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PFT Preseason Power Rankings No. 27: New York Jets

Mark Sanchez, Geno Smith AP

This could be Rex Ryan’s last stand.

Ryan survived a purge this offseason that claimed a general manager, both coordinators and several veteran players, including cornerback Darrelle Revis, but there’s not much strength to his position. General Manager John Idzik will surely be using this year to evaluate whether or not he can or wants to work with Ryan in the future. Ryan hasn’t been given a cupboard stocked with talent to use to make his case, which doesn’t do much to build confidence that he’ll be back in 2014.

One of the biggest questions the Jets need to answer is whether Mark Sanchez will get one more chance as the starting quarterback or if Geno Smith will grab the job without looking back. Self-preservation normally means going with the vet, but Ryan may be able to build a better argument for himself if Smith plays well enough to give hope that he’s the long-term answer at the position.

Even if that happens, a winning record might be a stretch for a team that hasn’t replaced enough of the talent that helped them to consecutive AFC Championship Games in 2009 and 2010.


Revis is gone, but the Jets still have a very good cornerback at their disposal in Antonio Cromartie. He sometimes gained more notice for his progeny and his run support allergy early in his career, but Cromartie was excellent in 2012 as the top corner after Revis fore his ACL even as the team crumbled around him. He’ll be back in that role this year and there’s no reason to think he won’t thrive once again.

Muhammad Wilkerson isn’t the flashiest player in the league. He’s awfully effective, though, and stood out as one of the top three or four 3-4 defensive ends in the NFL last season. More growth will give the Jets defense an anchor that they hope to mirror on the other side of the line with 2013 first-rounder Sheldon Richardson.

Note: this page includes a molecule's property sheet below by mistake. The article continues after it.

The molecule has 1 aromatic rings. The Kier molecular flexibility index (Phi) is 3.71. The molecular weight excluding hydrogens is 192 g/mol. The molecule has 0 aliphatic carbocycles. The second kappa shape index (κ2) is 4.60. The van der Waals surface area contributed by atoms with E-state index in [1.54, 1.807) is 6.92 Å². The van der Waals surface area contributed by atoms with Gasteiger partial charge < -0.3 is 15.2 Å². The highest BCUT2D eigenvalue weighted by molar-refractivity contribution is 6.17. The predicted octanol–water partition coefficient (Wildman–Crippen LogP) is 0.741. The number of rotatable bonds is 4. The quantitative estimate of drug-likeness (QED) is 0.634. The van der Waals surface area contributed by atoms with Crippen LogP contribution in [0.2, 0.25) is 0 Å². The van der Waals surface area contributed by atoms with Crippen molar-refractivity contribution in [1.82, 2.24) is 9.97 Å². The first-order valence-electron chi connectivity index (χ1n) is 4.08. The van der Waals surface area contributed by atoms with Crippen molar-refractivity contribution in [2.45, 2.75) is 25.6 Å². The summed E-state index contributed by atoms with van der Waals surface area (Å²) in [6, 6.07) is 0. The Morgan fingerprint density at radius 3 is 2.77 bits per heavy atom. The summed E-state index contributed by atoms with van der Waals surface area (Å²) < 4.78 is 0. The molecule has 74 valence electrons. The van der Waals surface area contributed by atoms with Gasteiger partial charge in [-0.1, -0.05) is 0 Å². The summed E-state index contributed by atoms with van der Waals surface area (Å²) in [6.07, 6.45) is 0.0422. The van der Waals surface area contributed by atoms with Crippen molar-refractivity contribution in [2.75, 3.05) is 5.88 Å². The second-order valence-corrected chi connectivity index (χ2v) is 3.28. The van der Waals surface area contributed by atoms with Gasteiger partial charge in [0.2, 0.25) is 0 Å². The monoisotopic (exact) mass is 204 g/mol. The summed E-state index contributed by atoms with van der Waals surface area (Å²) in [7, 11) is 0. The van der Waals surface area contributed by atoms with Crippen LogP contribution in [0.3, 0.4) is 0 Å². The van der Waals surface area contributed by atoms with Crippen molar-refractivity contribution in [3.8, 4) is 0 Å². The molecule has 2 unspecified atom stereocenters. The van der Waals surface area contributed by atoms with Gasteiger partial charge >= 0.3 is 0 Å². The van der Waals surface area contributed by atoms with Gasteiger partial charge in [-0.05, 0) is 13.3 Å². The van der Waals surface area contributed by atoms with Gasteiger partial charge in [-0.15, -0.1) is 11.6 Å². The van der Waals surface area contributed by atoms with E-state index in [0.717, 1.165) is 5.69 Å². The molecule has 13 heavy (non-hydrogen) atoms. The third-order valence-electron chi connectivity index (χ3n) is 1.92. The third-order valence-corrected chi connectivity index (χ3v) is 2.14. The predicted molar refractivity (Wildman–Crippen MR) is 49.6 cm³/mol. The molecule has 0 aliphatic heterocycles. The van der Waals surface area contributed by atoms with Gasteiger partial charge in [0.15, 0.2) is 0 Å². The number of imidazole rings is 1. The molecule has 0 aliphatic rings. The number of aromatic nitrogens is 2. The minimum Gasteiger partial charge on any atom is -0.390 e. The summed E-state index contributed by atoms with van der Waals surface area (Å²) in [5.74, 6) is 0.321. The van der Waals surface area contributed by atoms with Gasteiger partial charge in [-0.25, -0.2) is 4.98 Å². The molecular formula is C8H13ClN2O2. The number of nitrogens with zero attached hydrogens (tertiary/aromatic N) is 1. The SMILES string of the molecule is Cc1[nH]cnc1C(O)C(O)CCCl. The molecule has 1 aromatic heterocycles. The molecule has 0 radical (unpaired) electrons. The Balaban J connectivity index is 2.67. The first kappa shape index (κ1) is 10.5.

Jeremy Kerley set an NFL record with 36 fair catches as a punt returner last year, so you can definitely count fair catches in the strength column.

Too backhanded? Fair enough. For all his foibles, Ryan has always been able to put together competitive defenses and he’ll likely be able to do the same with this year’s group. As for the other side of the ball…


You can choose the epithet you like, but we’ll go with horror show for the 2012 offense. They scored 281 points all year and turned the ball over 37 times, which is why Marty Mornhinweg is now the coordinator and why Smith was taken in the second round. They made changes at running back and on the offensive line, but the receiver group is heavily reliant on Santonio Holmes getting healthy, Stephen Hill improving rapidly and Kellen Winslow Jr. rebounding. None is a bet you’d want to make with the mortgage payment.

Of course, it wouldn’t help all that much if Calvin Johnson and Jimmy Graham were running patterns as long as the Jets don’t get at least average play from their quarterback. There are no guarantees that either Sanchez or Smith will provide it.

In Ryan’s first couple of years, the Jets were able to disguise their lack of an elite pass rusher with a variety of packages and blitzes that relied on having a shutdown corner on one side to confound offenses. That wasn’t the case last year and the lack of Revis means it may not be the case this year, which is troubling because they are still missing that special player off the edge. They signed Antwan Barnes in hopes he’s over last year’s hamstring issues and moved Quinton Coples from defensive end in hopes of finding something close to one.

Mike Tannenbaum is gone from the front office, but the roster continues to bear his thumbprints. Developing players was put on the back burner in favor of going with expensive vets. Clearing out those older players this offseason has left them without players who may not be ready to step into bigger roles and short on cap space to bring in quality replacements.


We’ve already mentioned Tannenbaum’s ouster, Idzik’s hiring, Smith’s arrival and the Revis trade. That’s just the tip of the iceberg, though.